The New Camaros Are Here! The New Camaros Are Here!

New Camaro

The New Camaros Are Here! Or at least they’ll be in showrooms pretty darn soon, and it’s about time. GM’s updated Camaro, one of the most highly anticipated cars for years, and one that has been rumored and dissected and hyped on the net for what seems like decades, is finally going to make it into the hot little hands of pony car lovers nation-wide.

OK, it’s about as official as it can get, and GM has released the final, final, really this is it final, no more changes list of what the new Camaro’s options will be.

Let’s start with what this bread of car has been known most for: engines.

The new for 2010 has two engine options, both of which are surprisingly up to date, modern, and powerful, even for the base level model. The base model engine is a 3.6 liter direct-injected V-6 with variable valve timing standard on LS and LT trim packages (the SS is the top line of trim, and features the bigger engine). The 3.6 liter offers power and efficiency, with 304 horsepower and EPA-rated 29 mpg in highway driving. Neither of which is shabby. Getting over 300 horses from that size and layout of engine is really good, and 29 MPG is respectable, but not stellar.

The Camaro SS offers a pair of 6.2L V-8s, including one with Active Fuel Management that helps improve fuel economy by shutting down four cylinders during certain light-load driving conditions. In other words, if the car thinks your loping down the freeway, it’ll dial the engine back to really save on gas, giving you 25 mpg in EPA-rated highway fuel economy. Which is only so-so, but probably pleases the bean-counters at GM to no end.

As far as transmissions are concerned, all Camaro models can be equipped with either a six-speed manual or six-speed automatic transmission. The six-speed automatic transmission is a first for Camaro.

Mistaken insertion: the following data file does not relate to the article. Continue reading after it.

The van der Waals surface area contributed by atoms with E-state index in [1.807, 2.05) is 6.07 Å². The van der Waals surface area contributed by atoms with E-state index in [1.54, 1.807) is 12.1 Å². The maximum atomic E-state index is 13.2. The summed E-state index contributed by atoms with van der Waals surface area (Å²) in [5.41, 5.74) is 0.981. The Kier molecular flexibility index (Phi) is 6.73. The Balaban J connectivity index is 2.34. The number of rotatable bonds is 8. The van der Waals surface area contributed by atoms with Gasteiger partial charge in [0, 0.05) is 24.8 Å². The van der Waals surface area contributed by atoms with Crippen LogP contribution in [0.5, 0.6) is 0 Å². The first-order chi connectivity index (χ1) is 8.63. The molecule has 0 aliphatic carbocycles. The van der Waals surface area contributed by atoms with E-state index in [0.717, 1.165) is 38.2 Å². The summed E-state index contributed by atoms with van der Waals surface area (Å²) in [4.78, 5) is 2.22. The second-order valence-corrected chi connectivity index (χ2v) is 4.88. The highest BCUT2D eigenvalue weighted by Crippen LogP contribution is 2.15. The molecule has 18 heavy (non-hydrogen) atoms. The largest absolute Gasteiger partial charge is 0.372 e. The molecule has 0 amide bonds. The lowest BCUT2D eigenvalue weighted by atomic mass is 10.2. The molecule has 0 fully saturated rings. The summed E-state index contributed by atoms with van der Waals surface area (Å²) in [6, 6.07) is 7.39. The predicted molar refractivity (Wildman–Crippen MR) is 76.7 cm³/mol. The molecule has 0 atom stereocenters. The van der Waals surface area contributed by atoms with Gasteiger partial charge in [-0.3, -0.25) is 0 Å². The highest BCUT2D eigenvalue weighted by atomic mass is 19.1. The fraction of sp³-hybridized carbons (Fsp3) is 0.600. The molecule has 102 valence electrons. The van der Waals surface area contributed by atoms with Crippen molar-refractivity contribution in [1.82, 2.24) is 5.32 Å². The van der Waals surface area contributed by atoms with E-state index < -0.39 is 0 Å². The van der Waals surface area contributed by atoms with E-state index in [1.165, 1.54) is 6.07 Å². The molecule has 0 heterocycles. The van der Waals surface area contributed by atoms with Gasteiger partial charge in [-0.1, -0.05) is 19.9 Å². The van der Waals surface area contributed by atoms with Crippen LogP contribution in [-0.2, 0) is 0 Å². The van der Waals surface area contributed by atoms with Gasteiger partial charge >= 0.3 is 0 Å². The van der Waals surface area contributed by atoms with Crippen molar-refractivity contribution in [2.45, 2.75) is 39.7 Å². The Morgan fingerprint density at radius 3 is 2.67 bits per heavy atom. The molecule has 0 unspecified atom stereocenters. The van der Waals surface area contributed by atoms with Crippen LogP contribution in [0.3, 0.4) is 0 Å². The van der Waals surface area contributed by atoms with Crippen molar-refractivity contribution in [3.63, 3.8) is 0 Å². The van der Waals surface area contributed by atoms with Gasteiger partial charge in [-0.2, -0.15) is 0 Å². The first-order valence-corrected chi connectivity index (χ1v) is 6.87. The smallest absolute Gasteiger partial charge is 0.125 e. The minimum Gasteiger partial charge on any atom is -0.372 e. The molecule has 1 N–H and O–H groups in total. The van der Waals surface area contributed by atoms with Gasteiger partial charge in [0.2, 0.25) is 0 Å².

The 3.6L engine gets a standard AY6 six-speed manual. It features lower shift effort and shorter throws for easier shifting and \”fun-to-drive\” characteristics. A hydraulic clutch and self-adjusting mechanism eliminates the need for adjustments throughout the lifespan of the transmission. The Hydra-Matic 6L50 six-speed automatic is an optional with the six bangers. It has an aggressive 4.07:1 first gear ratio that delivers strong launches, but also provides tall overdrive ratios that decrease engine rpm and provide better fuel efficiency. The 6L50 also includes driver shift control, with the driver taking control via paddle shifts located on the steering wheel after selecting the \”M\” mode on the console-mounted shifter, which is pretty trick.

The SS models get the new Tremec TR 6060 six-speed manual is paired with the LS3 … big block? Is it fair to call a 6.2 a big block? Man, how many beers have I drunk over this conversation? It used to be, back when we measured engine in cubes versus liters that a big block would start at around what is now 7 liters. But in this day & age, 6.2 is probably big enough to be considered a “big block”. Anyway, the new Tremec TR 6060 six-speed manual is designed to handle the high torque characteristics of the big mill, while providing short throws, smooth gear synchronization and greater overall shift feel with little or no vibration. Its specs include a solid 290 mm flywheel and single-plate clutch. The final drive ratio for LS3 vehicles is 3.45:1.

You can also get the big block with a slush-box, if that’s your deal. This would be the Hydra-Matic 6L80 six-speed automatic, which like the 6L50 transmission, features driver shift control and PAS. The final drive ratio on all automatic-equipped Camaro models is 3.27:1.

Apart from that, here’s the specs that I really noticed:

Curb weight (lb / kg):

3769 / 1713 – LS w/ automatic
3780 / 1718 – LS w/ manual
3719 / 1687 – LT w/ automatic
3728 / 1691 – LT w/ manual
3902 / 1770 – SS w/ automatic
3849 / 1746 – SS w/ manual

Nearly two TONS for the full zoot big block with auto? Now that highway MPG figure is looking even more impressive. Sorry, but that’s just WAY too fat. Trim it down please. Make me a lightweight version that tips the scales at around a ton & a half, and THEN I’d be more interested.

So, there’s the final word on what the upcoming Camaro will spec out like.

Update: 2010 Chevy Camaro 1LT Review

About The Author

Tony Borroz grew up in a sportscar oriented family, but sadly, it was British cars. His knuckles still show the marks of slipped Whitworth sockets, strains to reach rear upper shock bushings on Triumphs and slight burn marks from dealing with Lucas Electric "systems". He has written for a variety of car magazines and websites, Automoblog chief among them, as well as working on very popular driving games as a content expert. He has also worked for aerospace companies, software giants and as a movie stuntman. He currently lives in a secure, undisclosed location in the American southwestern desert.

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